Nigeria quizzes ex-president's spokesperson in graft probe

President Goodluck Jonathan. (File, AP)
President Goodluck Jonathan. (File, AP)

Lagos - Nigeria's anti-graft agency said on Tuesday it was detaining and questioning ex-president Goodluck Jonathan's spokesperson as part of a wider probe into corruption.

A source at the agency said the investigation touched on alleged misuse of funds allocated for fighting Boko Haram, Nigeria's notorious jihadist group.

"We have arrested Reuben Abati and he is undergoing interrogation in connection with some issues bordering on graft," Economic and Financial Crimes Commission spokesperson Wilson Uwujaren told AFP.

Uwujaren said Abati was arrested on Monday and was still in custody.

Another EFCC official, who did not want to be named, said Abati "is being questioned in relation to (an) ongoing investigation into the misappropriation of funds earmarked for arms to fight Boko Haram".

Abati was a popular columnist and chairperson of the editorial board of the independent Guardian newspaper before his appointment as Jonathan's spokesperson.

The journalist is accused of receiving money from former national security adviser Sambo Dasuki, currently facing a slew of charges over alleged bogus arms deals in which money meant for military procurements to fight Boko Haram was diverted for political purposes.

The funds were allegedly used to finance Jonathan's re-election in the 2015 vote which he lost to incumbent President Muhammadu Buhari.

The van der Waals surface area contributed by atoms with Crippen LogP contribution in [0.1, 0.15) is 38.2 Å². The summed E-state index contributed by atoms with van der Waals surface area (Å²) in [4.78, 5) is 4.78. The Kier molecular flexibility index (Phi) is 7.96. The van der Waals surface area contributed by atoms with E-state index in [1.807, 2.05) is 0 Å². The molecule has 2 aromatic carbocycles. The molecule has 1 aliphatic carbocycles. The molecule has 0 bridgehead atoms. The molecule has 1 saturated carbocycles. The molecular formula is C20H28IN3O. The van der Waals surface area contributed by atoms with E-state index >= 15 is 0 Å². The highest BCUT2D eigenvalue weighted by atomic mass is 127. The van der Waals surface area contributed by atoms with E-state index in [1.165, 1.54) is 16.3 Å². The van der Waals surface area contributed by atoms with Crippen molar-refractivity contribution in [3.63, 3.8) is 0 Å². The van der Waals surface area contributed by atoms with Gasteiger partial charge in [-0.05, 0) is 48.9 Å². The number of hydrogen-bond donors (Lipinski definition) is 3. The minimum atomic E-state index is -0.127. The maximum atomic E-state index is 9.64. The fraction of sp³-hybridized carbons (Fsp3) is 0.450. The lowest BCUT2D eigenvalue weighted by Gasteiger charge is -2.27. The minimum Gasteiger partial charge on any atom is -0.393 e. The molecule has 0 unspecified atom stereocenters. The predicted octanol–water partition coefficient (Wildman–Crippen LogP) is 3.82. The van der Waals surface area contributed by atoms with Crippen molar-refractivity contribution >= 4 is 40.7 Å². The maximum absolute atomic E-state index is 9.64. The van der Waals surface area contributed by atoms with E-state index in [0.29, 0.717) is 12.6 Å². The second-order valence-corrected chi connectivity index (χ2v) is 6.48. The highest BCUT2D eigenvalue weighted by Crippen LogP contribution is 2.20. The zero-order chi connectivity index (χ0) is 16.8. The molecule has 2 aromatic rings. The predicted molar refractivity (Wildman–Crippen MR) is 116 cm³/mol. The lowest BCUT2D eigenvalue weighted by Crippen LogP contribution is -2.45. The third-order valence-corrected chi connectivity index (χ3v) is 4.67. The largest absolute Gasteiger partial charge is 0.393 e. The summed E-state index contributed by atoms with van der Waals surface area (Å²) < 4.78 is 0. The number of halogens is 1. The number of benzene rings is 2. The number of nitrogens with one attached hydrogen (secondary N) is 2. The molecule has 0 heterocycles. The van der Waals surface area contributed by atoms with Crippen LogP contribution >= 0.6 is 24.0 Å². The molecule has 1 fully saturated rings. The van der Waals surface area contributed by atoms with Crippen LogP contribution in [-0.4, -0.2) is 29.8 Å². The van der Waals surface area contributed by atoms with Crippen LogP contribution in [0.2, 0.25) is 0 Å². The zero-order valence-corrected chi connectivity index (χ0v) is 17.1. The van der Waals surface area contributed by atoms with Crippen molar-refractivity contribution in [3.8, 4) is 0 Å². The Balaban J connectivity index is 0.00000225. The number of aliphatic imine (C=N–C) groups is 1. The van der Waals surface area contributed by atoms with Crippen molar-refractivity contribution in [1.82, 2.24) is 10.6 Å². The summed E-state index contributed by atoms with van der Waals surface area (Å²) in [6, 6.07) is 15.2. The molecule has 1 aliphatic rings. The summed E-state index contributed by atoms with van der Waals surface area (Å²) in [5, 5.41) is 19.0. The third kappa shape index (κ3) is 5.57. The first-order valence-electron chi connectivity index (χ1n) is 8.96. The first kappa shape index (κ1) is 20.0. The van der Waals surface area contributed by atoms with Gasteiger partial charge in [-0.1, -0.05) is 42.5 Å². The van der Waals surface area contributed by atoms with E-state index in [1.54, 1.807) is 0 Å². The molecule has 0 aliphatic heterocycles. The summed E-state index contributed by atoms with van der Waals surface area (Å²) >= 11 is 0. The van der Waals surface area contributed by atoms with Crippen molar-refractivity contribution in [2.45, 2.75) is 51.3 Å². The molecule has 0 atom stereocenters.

Another EFCC source told AFP the former federal capital territory (Abuja) minister, Bala Mohammed, was also in custody.

"The FCT minister was arrested yesterday and he is being grilled in connection with some funds running into millions of dollars he allegedly misappropriated while in office," he said.

Plots of land for cronies

He said Mohammed, a former senator, was also being detained over "questionable" land allocations in the nation's capital.

"He is answering questions for allocating choicy plots of land to his sons and cronies," he added.

Buhari has launched a wide-ranging campaign against corruption targeting key members of the previous regime.

Former ministers, prominent party chiefs, media owners and relations of the former president are facing charges.

The focus on officials from the former ruling party has led some critics to claim Buhari is using the anti-graft crackdown as a way to silence political foes.

In a statement in Lagos on Tuesday, PRNigeria - a media consultancy group - quoted Jonathan as saying it was impossible for his former spy master, Dasuki, to have stolen $2.2bn as being alleged by the EFCC.

"I don't believe somebody can just steal $2.2bn," the former president said after his lecture at the famous Oxford Union in London.

"We bought warships, we bought aircraft, we bought lots of weapons for the army and so on and so forth and you are still saying 2.2 billion, so where did we get the money to buy all those things?," he asked.

Jonathan said corruption allegations under his watch were exaggerated.

"Yes, there were some issues. Yes, there are still corruption issues but some of it were overblown. I'd say exaggerated and they give a very bad impression about our nation. You cannot say the national security adviser stole $2.2bn. It is just not possible," he added.

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